You write a blog about things that are really hard or really amazing wins. Those are the things that are interesting to talk about on the podcast. Almost running out of money and then trying to sell the company, and then selling it—these are all basically bronzed for us in these blog posts that will live on.
Talk to me about this decision in late 2016. By that time you had raised your funding, and I believe you were through it. You burned it. You’re running out of money. What was your thought process there? What was the story? That had been quite stressful. The first is how painful it was for you to sit here and think, I’ve built this amazing company for three years. We’re the envy of a lot of SaaS founders because you’ve been telling your story publicly and then, wow, I might miss payroll next week.
Josh: In 2015, we were on this traditional VC trajectory of okay, we need to get to a million MRR. That’s the next goal. We had raised $500,000. I was coming to the end of that. I was like, okay, we got to raise some more money. We raised $300,000. That was the end of 2015.
As 2016 progressed, we did not have the growth. It’s just a classic startup story of like, you keep raising money, and then you’re not hitting the growth that you thought you would. You’d just start burning through all your cash. Mid to late 2016, we had, in fact, started running out of cash. The financial details of things tend to bore me. I’m in the big picture. Let’s just build a product and see what happens. That’s fun to me, the building things. Managing things and spreadsheets is not fun for me.
That had gotten out of hand for me. I had not paid attention to burn rates stuff as I should have. All of a sudden, I realized, okay, we’ve just got a few weeks of cash left. We got to make some big changes here. I had already gone through the second round where we raised $300,000 more. I was like, man, I can’t do another. Let me go ask for more money from people.
It was either ask for money from people or let’s see if there’s a scenario where we can get profitable and not lay people off. The way that we did that was, everybody on the team took a 15% pay cut. I took a 30% pay cut. From a Silicon Valley perspective, our salaries were not astronomical or anything to begin with. By the end of 2016, we were able to change the graph so that we did not run out of money.
Rob: That’s tough. Did you lose anybody?
Josh: No. We had two people left. I was disconnected from that whole situation. It wasn’t like we had to lay people off or people were like okay, I’m not making enough, I need to leave. There are people who, from 2015 with those pay cuts, they’re still at the company today. All through, I’m pretty proud of how we handled that. But I guess, more grateful for the people who were willing to stick around.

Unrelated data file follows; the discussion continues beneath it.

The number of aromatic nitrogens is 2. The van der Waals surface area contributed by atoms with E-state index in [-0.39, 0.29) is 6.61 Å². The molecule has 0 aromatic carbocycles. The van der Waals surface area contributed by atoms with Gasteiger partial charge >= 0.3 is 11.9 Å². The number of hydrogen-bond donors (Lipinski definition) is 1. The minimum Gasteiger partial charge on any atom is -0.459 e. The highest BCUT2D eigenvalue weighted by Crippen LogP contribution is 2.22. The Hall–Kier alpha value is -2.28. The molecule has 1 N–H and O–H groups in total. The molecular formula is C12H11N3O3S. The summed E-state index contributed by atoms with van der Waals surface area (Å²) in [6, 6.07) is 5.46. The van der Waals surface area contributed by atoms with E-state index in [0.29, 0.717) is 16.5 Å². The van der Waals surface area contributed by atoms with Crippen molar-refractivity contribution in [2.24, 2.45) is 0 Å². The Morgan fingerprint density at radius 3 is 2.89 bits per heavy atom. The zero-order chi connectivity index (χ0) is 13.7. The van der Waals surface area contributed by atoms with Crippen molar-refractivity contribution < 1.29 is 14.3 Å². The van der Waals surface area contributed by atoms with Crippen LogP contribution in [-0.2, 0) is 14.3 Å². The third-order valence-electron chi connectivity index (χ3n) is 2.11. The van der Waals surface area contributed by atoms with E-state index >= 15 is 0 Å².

Rob: Yeah, I bet. How was that? Obviously, it wasn’t fun. Did it take a noticeable toll on you? Is that one of the weeks where you maybe didn’t sleep well? Drink a few too many bourbons? How do you cope with that stuff?
Josh: It certainly affected sleep a lot. For me, the stressors with Baremetrics were almost always around the people. A wonderful team, but I always wanted to not do anything that would put the team in some hard position. The fact that we were putting people in our position by asking them to take a pay cut made me sick to my stomach. It was one of those things where, with entrepreneurship, I signed up for the roller coaster ride. I’m aware of the ups and downs. Baremetrics is not the first thing that I’ve ever started. Me, my family—we’re used to some instability when it comes to the financial side of things and comfortable with it, ultimately. But no one I hired signed up for that. It’s tough to ask people to do that. Certainly, some sleepless nights were on them.
Rob: Yeah. I could imagine that. Another interesting point, probably another down point is Baremetrics had a few plateaus over the years. A lot of folks listening to this building SaaS apps have experienced that. Where you’re growing, everything is going great, and suddenly, it’s like, why are we stuck at $30,000 MRR for six months?
People can go to demo.baremetrics.com and they can see your MRR since inception. That’s all I did in preparing for this. It looks like from late 2017 until early 2019, you’re growing a lot faster before then and then you were between $90,000 and $100,000 for 17 months, or 16 months, or something. What happened there? You broke through it. Because I believe right now, Baremetrics is at $150,000 MRR. Obviously, that’s the remedy itself. The first question is, what caused that, and then the second is, how did you figure out how to break through it?
Josh: There’s a number of things. One, there was some technical stuff. We were having to spend a lot of time rewriting things because when you build something, to begin with, there are all these things where you could build this thing to scale up to hundreds of thousands of customers or millions. But then you would never launch the thing because you spend all this time pre-optimizing things.